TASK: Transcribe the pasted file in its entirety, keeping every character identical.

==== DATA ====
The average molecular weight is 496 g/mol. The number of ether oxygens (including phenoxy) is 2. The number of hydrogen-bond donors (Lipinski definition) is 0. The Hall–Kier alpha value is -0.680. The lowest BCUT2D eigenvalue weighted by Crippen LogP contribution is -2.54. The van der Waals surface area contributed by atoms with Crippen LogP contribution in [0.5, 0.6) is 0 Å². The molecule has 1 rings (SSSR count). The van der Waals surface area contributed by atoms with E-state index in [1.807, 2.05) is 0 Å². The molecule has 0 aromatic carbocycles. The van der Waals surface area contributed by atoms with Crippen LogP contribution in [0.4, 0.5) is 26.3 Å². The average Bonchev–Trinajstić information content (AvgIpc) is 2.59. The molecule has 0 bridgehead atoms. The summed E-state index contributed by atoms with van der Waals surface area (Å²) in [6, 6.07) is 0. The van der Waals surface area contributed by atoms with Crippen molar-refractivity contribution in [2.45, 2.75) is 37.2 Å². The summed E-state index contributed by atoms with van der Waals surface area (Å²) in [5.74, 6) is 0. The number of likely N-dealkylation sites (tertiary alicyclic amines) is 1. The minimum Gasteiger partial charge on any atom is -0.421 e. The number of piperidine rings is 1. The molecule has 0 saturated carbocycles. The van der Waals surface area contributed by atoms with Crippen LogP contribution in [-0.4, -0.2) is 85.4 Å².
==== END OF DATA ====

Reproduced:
The average molecular weight is 496 g/mol. The number of ether oxygens (including phenoxy) is 2. The number of hydrogen-bond donors (Lipinski definition) is 0. The Hall–Kier alpha value is -0.680. The lowest BCUT2D eigenvalue weighted by Crippen LogP contribution is -2.54. The van der Waals surface area contributed by atoms with Crippen LogP contribution in [0.5, 0.6) is 0 Å². The molecule has 1 rings (SSSR count). The van der Waals surface area contributed by atoms with E-state index in [1.807, 2.05) is 0 Å². The molecule has 0 aromatic carbocycles. The van der Waals surface area contributed by atoms with Crippen LogP contribution in [0.4, 0.5) is 26.3 Å². The average Bonchev–Trinajstić information content (AvgIpc) is 2.59. The molecule has 0 bridgehead atoms. The summed E-state index contributed by atoms with van der Waals surface area (Å²) in [6, 6.07) is 0. The van der Waals surface area contributed by atoms with Crippen molar-refractivity contribution in [2.45, 2.75) is 37.2 Å². The summed E-state index contributed by atoms with van der Waals surface area (Å²) in [5.74, 6) is 0. The number of likely N-dealkylation sites (tertiary alicyclic amines) is 1. The minimum Gasteiger partial charge on any atom is -0.421 e. The number of piperidine rings is 1. The molecule has 0 saturated carbocycles. The van der Waals surface area contributed by atoms with Crippen LogP contribution in [-0.4, -0.2) is 85.4 Å².